Annual Conference of the Midwest Political Science Association (MPSA) location:Chicago date:11-14 April 2013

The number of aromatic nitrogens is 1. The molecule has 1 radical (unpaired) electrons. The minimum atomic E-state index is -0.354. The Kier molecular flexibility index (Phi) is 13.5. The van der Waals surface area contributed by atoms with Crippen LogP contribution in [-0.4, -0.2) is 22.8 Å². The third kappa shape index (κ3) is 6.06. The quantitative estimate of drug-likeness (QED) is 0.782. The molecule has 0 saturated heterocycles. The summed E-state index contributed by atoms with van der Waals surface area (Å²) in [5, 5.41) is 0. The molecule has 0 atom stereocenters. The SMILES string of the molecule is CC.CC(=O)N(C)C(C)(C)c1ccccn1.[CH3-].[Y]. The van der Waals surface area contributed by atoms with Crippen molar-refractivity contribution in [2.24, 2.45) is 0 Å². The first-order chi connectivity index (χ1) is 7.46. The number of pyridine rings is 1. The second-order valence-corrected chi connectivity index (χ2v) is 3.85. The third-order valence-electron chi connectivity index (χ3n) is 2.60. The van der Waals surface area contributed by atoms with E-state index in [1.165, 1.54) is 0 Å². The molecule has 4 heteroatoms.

Both party switching and abstaining from voting have increased over the past few decades in modern democracies worldwide. As such, both switching and abstaining can be considered consequences of a process of dealignment. Furthermore, striking similarities exist in the literatures on volatility and abstention. Despite these indications of a strong link between switching parties and abstaining from voting as options for voters, both phenomena have only rarely been looked at simultaneously. In this paper we address this gap in the literature by investigating the determinants of voters switching parties and voters abstaining from voting as opposed to voters remaining loyal to their party. We do so making use of data from the second and third modules of CSES (2001-2010). Results indicate that while the middle sophisticated are most likely to switch parties, the probability to abstain from voting is highest among the least sophisticated. Furthermore, both switching and abstaining can be considered expressions of political disaffection. The institutional and political context, then, mainly affects the probability that voters will abstain from voting and less so the probability of party switching.